Currency Risk Assessments

In addition to our regular monthly surveys for our panellists central projections for over 90 currencies we also ask our panellists for their estimates of the likelihood of alternative, perhaps less likely, outcomes in certain major currencies over the next twelve months in Foreign Exchange Consensus Forecasts (in July and December) for the currencies listed below.

To download a sample issue of Foreign Exchange Consensus Forecasts please click on the button below or continue reading to learn more about this special survey.

G7 Asia Pacific Eastern Europe Latin America Africa
Euro Australian Dollar Czech Koruna Argentinian Peso South African Rand
Japanese Yen Chinese renminbi Hungarian Forint Brazilian Real
UK Pound Hong Kong dollar Israeli Shekel Chilean Peso
Canadian Dollar Indian Rupee Polish Zloty Mexican Peso
Indonesian Rupiah Russian rouble Peruvian Sol
Malaysian Ringgit Turkish lira Venezuelan Bolivar
New Zealand dollar
Philippine Peso
Singapore dollar
South Korean Won
Taiwanese dollar
Thai baht

 

The table and text commentary below represent a portion of this special survey taken from our December 2016 issue of Foreign Exchange Consensus Forecasts.

Currency Risk Assessments from December 2016 survey

Consensus forecasts are averages of individual panellists’ predictions of how a currency is most likely to move over a given time horizon, but most forecasters would also attach some probability to various alternative outcomes or scenarios. Our special survey of ‘Currency Risk Assessments’ is an attempt to quantify these uncertainties, using our panellists’ estimates to produce a number of consensus probability or risk distributions. This approach is especially useful in the case of pegged or heavily managed currencies, like the Czech koruna and the Venezuela bolivar. Alas, our annual assessment of this topic has coincided with intense uncertainty regarding the political and economic outlook for Latin America. The value of the Mexican peso has plummeted, due to concerns about possible barriers to trade under a new US administration. We do not, therefore, show consensus probability distributions in the table above for most currencies in this region (as well as a couple in Eastern Europe) where we did not receive sufficient survey responses to form consensus probability distributions. The likely direction of these currencies is not obvious, despite their recent sharp slide, as the room for further decline, or perhaps recovery, hinges upon an evolving mix of events in an environment of fast moving capital flows and expectations about tighter US$ liquidity.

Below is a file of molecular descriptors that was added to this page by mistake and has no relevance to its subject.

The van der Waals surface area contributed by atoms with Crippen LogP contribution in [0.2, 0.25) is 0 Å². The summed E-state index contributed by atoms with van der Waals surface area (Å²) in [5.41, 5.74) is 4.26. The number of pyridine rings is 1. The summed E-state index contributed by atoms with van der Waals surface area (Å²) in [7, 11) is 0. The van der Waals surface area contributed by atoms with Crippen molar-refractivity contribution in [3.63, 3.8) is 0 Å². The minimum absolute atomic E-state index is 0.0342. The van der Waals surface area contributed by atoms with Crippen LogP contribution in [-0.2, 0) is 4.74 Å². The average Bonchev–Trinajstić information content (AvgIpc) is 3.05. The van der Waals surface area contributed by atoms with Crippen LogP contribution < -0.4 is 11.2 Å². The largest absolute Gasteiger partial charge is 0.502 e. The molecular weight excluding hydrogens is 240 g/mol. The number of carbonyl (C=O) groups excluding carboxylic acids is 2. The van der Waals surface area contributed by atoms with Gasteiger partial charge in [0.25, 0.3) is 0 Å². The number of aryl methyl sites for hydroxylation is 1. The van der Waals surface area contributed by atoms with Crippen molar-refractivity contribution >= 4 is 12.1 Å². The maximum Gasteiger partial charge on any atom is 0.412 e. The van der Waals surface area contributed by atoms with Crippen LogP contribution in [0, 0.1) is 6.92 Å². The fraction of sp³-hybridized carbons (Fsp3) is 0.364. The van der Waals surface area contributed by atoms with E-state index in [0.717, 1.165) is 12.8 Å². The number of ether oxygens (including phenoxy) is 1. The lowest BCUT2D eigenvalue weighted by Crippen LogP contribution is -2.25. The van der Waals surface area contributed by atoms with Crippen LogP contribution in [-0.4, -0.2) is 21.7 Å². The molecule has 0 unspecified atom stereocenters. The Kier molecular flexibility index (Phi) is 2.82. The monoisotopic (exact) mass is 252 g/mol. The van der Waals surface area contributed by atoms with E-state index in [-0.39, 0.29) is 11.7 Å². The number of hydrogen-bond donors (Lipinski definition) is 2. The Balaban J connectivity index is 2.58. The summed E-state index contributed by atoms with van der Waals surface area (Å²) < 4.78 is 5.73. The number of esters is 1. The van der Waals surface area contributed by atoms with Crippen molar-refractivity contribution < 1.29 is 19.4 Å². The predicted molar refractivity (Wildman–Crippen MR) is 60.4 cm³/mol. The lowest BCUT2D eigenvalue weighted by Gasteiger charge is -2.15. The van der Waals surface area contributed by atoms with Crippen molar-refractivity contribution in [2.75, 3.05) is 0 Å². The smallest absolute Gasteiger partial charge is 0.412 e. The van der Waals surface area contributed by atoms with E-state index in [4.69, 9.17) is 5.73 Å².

The outlook for the renminbi is uncertain, due to unwanted capital outflows and the perception that the strength in Chinese exports to the US is caused by unfair weakness in its currency. Most panellists expect the renminbi to trade within a +/-5.0% range against the US dollar over the next twelve months, with probabilities of 25.0% and 15.0% attached to moves of greater or less than this.

A portion of text taken from Foreign Exchange Consensus Forecasts, December 5, 2016.